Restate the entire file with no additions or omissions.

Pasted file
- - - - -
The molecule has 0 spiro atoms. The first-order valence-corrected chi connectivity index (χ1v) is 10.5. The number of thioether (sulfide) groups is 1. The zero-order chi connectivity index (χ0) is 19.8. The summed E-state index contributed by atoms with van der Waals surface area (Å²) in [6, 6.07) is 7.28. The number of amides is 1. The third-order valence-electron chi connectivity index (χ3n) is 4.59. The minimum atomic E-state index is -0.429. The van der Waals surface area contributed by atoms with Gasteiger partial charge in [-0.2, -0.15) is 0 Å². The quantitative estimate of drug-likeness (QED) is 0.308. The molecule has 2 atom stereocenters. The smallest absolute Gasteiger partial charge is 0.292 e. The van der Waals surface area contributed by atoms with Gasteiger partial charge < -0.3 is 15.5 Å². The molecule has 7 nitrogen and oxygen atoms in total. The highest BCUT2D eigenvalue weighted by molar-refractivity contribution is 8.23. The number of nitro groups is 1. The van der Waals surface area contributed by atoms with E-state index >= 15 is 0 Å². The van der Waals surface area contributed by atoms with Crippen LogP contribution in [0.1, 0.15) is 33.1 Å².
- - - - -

The molecule has 0 spiro atoms. The first-order valence-corrected chi connectivity index (χ1v) is 10.5. The number of thioether (sulfide) groups is 1. The zero-order chi connectivity index (χ0) is 19.8. The summed E-state index contributed by atoms with van der Waals surface area (Å²) in [6, 6.07) is 7.28. The number of amides is 1. The third-order valence-electron chi connectivity index (χ3n) is 4.59. The minimum atomic E-state index is -0.429. The van der Waals surface area contributed by atoms with Gasteiger partial charge in [-0.2, -0.15) is 0 Å². The quantitative estimate of drug-likeness (QED) is 0.308. The molecule has 2 atom stereocenters. The smallest absolute Gasteiger partial charge is 0.292 e. The van der Waals surface area contributed by atoms with Gasteiger partial charge < -0.3 is 15.5 Å². The molecule has 7 nitrogen and oxygen atoms in total. The highest BCUT2D eigenvalue weighted by molar-refractivity contribution is 8.23. The number of nitro groups is 1. The van der Waals surface area contributed by atoms with E-state index >= 15 is 0 Å². The van der Waals surface area contributed by atoms with Crippen LogP contribution in [0.1, 0.15) is 33.1 Å².